Platanus celebs evincet ulmos. Epod. 2. Ergo aut adulta vitium propagine Altas maritat populos. Your Critique is a very Dolce-piccante; for after the many Faults you justly find, you smooth your
Ri gour: but an obliging thing is owing (you think) to one who fo much esteems and admires you, and
who shall ever be
August 21, 1710. YOUR Letters are a perfe& Charity
to a Man in retirement, utterly forgotten of all his Friends but you ; for since Mr Wycherley left London, I have not heard a word from him; tho’ just before, and once since, I writ to him, and tho' I know my fell guilty of no Offence but of doing sincerely just what he *bid me. Hoc mihi libertas, hoc pia lingua dedit! But the greatest Injury he does me is the keeping me in Ignorance of his welfare, which I am always very follicitous for, and very uneasy in the feat of any Indisposition that may befal him. In what I fent
you some time ago, you have not verse enough to be severe upon, in revenge for my last Criticism: In one Point I must perfift, that is to say, my dislike of your Paradise, in which I take no pleasure; I know very well that in Greek 'tis not only usd by Xenophon, but is a common word for any Garden; but in English it bears the Signification and conveys the Idea of Eden, which alone is (I think) a Reason against making Ovid use it; who will be thought to talk too like a Christian in your Version at least, whatever it might have been in Latin or Greek. As for all the rest of my Remarks, since you do not laugh at them' as at this, I can be so civil as not to lay any stress upon 'em (as I think I told yote before) and in particular in the point of Trees enjoying, you have, I must own, fully fatisfy'd me that the Ex. pression is not only defensible, but beautiful. I fall be very glad to see your Translation of the Elegy, Ad Amicam navigantem, as soon as you can; for (without a Compliment to you) every thing you write either in Verse or Prose, is welcome to me; and you may be confident, (if my Opinion can be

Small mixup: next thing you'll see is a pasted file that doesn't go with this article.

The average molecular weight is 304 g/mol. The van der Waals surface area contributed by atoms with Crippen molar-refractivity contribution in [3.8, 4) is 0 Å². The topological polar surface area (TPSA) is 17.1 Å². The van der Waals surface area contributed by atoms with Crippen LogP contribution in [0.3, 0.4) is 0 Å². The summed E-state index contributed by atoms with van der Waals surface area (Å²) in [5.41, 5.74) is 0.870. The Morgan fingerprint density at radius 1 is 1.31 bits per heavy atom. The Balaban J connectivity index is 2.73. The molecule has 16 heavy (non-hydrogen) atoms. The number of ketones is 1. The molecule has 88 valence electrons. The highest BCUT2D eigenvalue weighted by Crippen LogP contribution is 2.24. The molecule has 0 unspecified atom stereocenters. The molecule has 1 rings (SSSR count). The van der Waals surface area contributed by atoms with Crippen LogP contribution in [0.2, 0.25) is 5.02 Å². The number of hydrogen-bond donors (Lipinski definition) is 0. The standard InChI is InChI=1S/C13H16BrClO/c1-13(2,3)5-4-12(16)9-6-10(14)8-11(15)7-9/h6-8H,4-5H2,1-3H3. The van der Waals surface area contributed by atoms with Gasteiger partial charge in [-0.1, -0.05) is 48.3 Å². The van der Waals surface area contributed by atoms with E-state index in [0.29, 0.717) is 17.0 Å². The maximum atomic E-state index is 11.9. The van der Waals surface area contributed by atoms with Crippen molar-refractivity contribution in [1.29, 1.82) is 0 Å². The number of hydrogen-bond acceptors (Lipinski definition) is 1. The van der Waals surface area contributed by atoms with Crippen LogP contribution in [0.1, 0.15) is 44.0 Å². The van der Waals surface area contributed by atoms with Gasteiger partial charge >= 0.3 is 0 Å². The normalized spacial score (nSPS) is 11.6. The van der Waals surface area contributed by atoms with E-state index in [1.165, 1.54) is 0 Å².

* Correcting his Verses. See the Letters in 1906 and the following Years, of Mr Wyckerley and Mr Pope.
of any sort of consequence in any thing) that I will never be unsincere, tho' I may be often mistaken. To use Sincerity with you is but paying you in your own Coin, from whom I have experienc'd so much of it; and I need not tell you how much I really esteem you, when I efteem nothing in the World lo much as that Quality. I know you sometimes say civil things to me in your Epiftolary Style, but those I am to make allowance for, as particularly when you talk of Admiring ; 'tis a word you are fo us’d to in Conversation of Ladies, that it will creep into your discourse in spite of you, ev'n to your Friends. But as Women when they think themselves secure of Admiration, commit a thousand Negligences, which show them so much at disadvantage and off their guard, as to lose the little real Love they had before : So when Men imagine others entertain fome esteem for their Abilities, they often expose all their Imperfections and foolish Works, to the difparagement of the little Wit they were thought Masters of. I am going to exemplify this to you, in putting into your Hands (being encourag'd by so much Indulgence) fome Verses of my Youth, or rather Childhood; which (as I was a great Admirer of Waller) were intended in Imitation of his Manner; and arę, perhaps, such Imitations, as those you see in awkard Country Dames of the fine and well-bred Ladies of the Court. If you will take 'em with you into Lincolnshire, they may save you one hour from the Conversation of the Country Gentlemen and their Tenants, (who differ but in Dress and Name) which if it be there as bad as here, is even worse than my Poetry. I hope your Stay there will be no longer than (as Mr Wycherley calls it) to rob the Country, and run away to London with your Money. In the mean time, I beg the Favour of a Line from you, and am (as I will never cease to be)